AS EMORY UNIVERSITY HOSPITAL TAKES ON THE TWO EBOLA PATIENTS (our hearts and prayers are with them), I'D LIKE TO SEND EMORY A SHOUT-OUT AND MY FOREVER THANKS FOR THEIR GROUND-BREAKING WORK AND EXTRAORDINARY PATIENT CARE. HERE ARE SOME OF MY NOTES WRITTEN DURING A VISIT WITH MY DAUGHTER GWYNETH AT THE INSTITUTE'S CANCER INFUSION CENTER: We have spent the last 2 days in the subterranean regions of Emory Hospital's Cancer Infusion Center -- the place where a few setbacks are patiently accepted in exchange for a few steps forward. We wait for reports, new orders from the lab, refreshed physician instructions, to have vital signs checked, and to greet what seems like an endless rotation of newly arriving patients who join our midst -- like eager guests arriving at a Chemotherapy banquet. The Infusion Center is a world onto itself with its own rules of engagement, and where hopes and fears, triumphs and setbacks, largely go unheralded in the world "out there." Brief, but memorable, interactions occur in the waiting room that yield valuable advice, knowledge of new therapies, names of favorite physicians, and heartfelt good wishes. Many of these patients are very open to telling you their stories of fear, hope and sometimes quiet heroism. Many of their stories are about personal triumphs that truly reside within the realm of miracles. We accept the love and encouragement from the caring nurses and support staff with a fierce gratefulness that sometimes defies reasonable hope. We eagerly accept with great fondness the attentions of these caregivers -- many of whom are, themselves, cancer survivors. They offer words of advice and encouragement that emanate from a very wise and visceral place, that are calibrated with almost scientific precision to relate to just what you are experiencing and what you need to know. These caregivers always seem to have the energy to go above and beyond the usual call of duty, as witnessed by everyday heroic deeds (quick clinical observations followed by life saving medical intervention); and personal sacrifice (coming in early and leaving late; half eaten sandwiches at lunchtime). Despite the obvious connections to other worlds and ways of being, this is a place where those of us who temporarily dwell here (either as patients or family members), experience, explore and extract from each moment an acknowledgement that there is a delicate and mysterious equilibrium that exists between life and death...and there are carefully calibrated codes of conduct that exist as a result of this reality. Kindness rules! I witness, with emotion, the warm hugs offered to Gwyneth from the many caregivers who have come to know and love her over the past eight years of her Cancer journey. Sometimes there are even a few hugs for me as Gwyneth's mom (it feels like celebratory status by association). I also greatly admire the family members who sit dutifully beside their kin or friend -- sometimes over many hours -- reminiscing about family lore, reading to them, offering jokes, running to the cafeteria for refreshments and talking about everything under the sun. They are here for the long haul; and they are an incredible inspiration to us who are, on one level, total strangers and yet who, from forced association, have instantly become family. We share something priceless and irreplaceable. Despite the fact we are in a place we would not have willingly chosen in a million years, we are here in full presence of mind and heart to give what we can to our loved ones. Sadly, Gwyneth lost her battle with cancer on March 9 of this year. Thank you Winship for your expert and loving care over the past 8 1/2 years. Jill Burrows of Cambridge, MA.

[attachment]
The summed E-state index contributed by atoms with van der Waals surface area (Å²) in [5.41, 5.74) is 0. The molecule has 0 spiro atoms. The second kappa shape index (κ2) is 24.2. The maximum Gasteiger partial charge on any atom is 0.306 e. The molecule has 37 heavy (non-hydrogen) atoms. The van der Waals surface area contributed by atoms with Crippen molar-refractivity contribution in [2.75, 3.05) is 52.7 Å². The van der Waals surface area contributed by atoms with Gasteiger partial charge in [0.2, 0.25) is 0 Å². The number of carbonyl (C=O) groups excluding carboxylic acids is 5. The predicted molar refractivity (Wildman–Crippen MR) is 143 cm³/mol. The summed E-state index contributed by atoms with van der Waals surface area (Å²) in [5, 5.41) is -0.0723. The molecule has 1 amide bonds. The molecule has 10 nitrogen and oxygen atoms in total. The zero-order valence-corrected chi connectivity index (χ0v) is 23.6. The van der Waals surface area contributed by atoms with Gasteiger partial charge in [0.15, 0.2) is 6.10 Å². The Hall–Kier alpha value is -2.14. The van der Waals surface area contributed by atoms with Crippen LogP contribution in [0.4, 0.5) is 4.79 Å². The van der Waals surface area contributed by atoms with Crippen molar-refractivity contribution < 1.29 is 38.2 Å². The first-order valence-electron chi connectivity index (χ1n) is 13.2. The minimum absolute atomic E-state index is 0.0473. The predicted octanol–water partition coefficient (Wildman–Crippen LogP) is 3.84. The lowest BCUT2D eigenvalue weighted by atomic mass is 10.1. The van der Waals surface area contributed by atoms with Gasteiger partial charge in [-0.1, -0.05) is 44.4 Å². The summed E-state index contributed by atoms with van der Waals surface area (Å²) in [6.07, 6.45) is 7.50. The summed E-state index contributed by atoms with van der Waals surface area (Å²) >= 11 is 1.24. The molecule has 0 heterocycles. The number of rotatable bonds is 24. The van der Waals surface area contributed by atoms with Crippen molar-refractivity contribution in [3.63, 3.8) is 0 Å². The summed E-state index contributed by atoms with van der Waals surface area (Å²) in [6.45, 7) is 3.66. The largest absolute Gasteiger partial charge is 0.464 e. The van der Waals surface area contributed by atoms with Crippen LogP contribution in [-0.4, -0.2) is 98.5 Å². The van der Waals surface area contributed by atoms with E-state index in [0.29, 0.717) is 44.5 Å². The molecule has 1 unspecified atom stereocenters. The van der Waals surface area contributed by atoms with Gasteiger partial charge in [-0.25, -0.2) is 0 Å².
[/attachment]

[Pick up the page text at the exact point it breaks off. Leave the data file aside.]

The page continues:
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A Google User
3 years ago
I went to emory to have a second opinion.I asked if I should come early they told me no so my appointment was 2oclock Owonokoko came and spoke with me at 4:15 and sent me for blood which they told me that would be another hour and half.I told them no thank you. Also when you go make sure that its the Dr. you want I went for my liver and told them who my doctor referred and they still gave me a lung and neck doctor who didn't really want to speak about my liver untill I just told him I have someone for them things. I feel they were unprofessional and unsympathetic to my needs. Thank you for your time and I hope this helps someone get better assistance than I did we as cancer patients go through enough as it is. As for Emory thank you but I will not be back.
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A Google User
3 years ago